Posted by on May 3, 2018 in IMMIGRATION AND NATIONALITY LAW UPDATE, LEGAL UPDATES

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The sad fate of 23 month old Italian citizen Alfie Evans who never managed to arrive in Italy.

Alfie Evans was granted Italian citizenship on 24 April 2018 on the basis of Article 9(2) Act No. 91 of 5 February 1992, which states that:

‘By decree of the President of the Republic, having heard the Council of State and following a decision by the Council of Ministers, upon a proposal of the Minister for the Interior, in consultation with the Ministry for Foreign Affairs, citizenship may be granted to aliens where they have rendered an outstanding service to Italy, or where an exceptional interest of the State exists’.

It was determined that Alfie’s case was of interest to the Italian State in order to ensure further therapeutic developments for the minor, in the protection of pre-eminent humanitarian values ​​which, in this case, concern the safeguarding of health. 

Pope Francis was also involved in Alfie’s fate following Alfie’s father, Tom Evans travelling to Rome and asking for his son to be granted asylum in order for Alfie to receive treatment at the Bambino Gesù Pediatric Hospital. The Pope said that the Vatican’s Secretariat of State would ensure a “decisive diplomatic channel is open up for Alife so that the dignity of his life is respected”. Shortly after, Foreign Minister Angelino Alfano and Interior Minister Marco Minniti granted Italian citizenship to Alfie on 24 April 2018 and hoped that by doing so, the child would immediately be able to be transferred to Italy. The Italian government applied to the UK Foreign Secretary for permission to intervene to save Alfie’s life. The court banned Alfie to travel. The Italian government was asked to intervene in the case in order for their citizen Alfie Evans to be returned Rome.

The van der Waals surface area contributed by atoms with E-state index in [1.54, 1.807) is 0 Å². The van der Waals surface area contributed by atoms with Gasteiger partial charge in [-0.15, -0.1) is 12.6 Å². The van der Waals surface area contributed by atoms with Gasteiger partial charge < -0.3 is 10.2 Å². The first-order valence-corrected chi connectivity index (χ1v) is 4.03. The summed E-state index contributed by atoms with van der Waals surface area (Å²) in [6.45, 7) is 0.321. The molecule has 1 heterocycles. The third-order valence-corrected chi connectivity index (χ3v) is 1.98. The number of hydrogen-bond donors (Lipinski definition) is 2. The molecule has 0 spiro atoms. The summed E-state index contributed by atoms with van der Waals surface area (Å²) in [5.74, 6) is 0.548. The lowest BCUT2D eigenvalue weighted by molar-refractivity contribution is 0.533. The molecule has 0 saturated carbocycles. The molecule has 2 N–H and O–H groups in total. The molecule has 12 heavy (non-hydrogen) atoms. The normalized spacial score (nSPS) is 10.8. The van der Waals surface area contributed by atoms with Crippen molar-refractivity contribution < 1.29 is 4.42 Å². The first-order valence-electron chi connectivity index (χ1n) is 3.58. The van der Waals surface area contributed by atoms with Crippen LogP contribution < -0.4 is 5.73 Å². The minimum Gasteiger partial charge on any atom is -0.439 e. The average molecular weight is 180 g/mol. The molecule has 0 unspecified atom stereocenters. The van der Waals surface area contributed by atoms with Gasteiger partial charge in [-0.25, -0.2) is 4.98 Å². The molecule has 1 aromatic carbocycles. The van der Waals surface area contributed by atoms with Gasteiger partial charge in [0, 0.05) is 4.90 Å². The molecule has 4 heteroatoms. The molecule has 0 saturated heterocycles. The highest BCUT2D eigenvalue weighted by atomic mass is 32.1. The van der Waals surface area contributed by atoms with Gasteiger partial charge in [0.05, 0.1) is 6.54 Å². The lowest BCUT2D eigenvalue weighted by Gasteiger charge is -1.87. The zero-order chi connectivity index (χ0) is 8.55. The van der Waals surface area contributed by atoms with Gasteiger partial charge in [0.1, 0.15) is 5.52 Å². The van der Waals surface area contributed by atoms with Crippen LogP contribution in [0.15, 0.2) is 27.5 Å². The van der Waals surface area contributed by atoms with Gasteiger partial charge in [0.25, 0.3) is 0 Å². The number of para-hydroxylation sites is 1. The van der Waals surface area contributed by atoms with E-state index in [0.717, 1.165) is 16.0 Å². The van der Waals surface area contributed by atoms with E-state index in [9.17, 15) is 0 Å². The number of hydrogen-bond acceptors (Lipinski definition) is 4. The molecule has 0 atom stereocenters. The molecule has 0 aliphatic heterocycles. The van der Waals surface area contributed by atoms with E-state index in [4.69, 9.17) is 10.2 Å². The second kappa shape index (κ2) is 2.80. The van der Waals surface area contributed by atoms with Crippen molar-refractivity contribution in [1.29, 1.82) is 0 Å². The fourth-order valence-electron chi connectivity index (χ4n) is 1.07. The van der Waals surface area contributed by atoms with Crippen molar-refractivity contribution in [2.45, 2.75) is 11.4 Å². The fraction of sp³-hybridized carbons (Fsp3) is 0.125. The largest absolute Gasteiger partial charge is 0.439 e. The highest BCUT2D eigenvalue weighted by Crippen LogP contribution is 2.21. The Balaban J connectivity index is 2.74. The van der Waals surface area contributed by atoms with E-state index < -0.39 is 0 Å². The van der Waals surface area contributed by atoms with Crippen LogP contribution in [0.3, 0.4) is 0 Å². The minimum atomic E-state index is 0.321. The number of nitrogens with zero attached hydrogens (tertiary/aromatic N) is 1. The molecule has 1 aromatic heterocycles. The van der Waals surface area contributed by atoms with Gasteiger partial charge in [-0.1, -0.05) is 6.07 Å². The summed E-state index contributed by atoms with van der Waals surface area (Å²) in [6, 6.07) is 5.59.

The Alder Hey Children’s Hospital in Liverpool, where the child was being nursed recommended to Alfie’s parents that treatment be stopped as the damage was too extensive. Alfie’s matter was taken to the Family Division of the UK High Court and was dismissed. The case was then referred to the Supreme Court and was dismissed yet again.

Despite, the Italian government’s initial offer for  Alfie to be transported to Rome’s Bambino Gesù Pediatric Hospital, the Roman doctors later changed their minds after consulting with Alfie’s doctors in the UK stating that the condition was irreversible and untreatable. Mr Justice Hayden consequently rejected the notation to take Alfie to Rome and ordered to end Alfie’s life support should commence at 21.00 on 30 April 2018.

Mr Justice Hayden was scolded by many for referring to the urgent plight of Kate James and Tom Evans to keep their son alive as ‘deluded’ and ‘emotive nonsense’. The Guardian stated that: ‘the outpouring of what he called ‘emotive nonsense’ in his courtroom is not to be confused with heartlessness. Rather it is a recognition that court are the one place where, in cases like these, reason can still prevail over white-hot emotion’. Hayden ordered that the child’s ventilator be switched off as keeping the child alive was no longer in the child’s best interests. Following Hayden’s determination, Alfie’s parents made a desperate appeal to the European Court of Human Rights, which rejected the application deeming it to be inadmissible.

Alfie sadly died at 02.30am on 28 April 2018. It will always remain an unknown whether Alfie would have received better care and have lived longer as an Italian citizen had he been allowed to be treated in the Bambino Gesù Pediatric Hospital in Rome.

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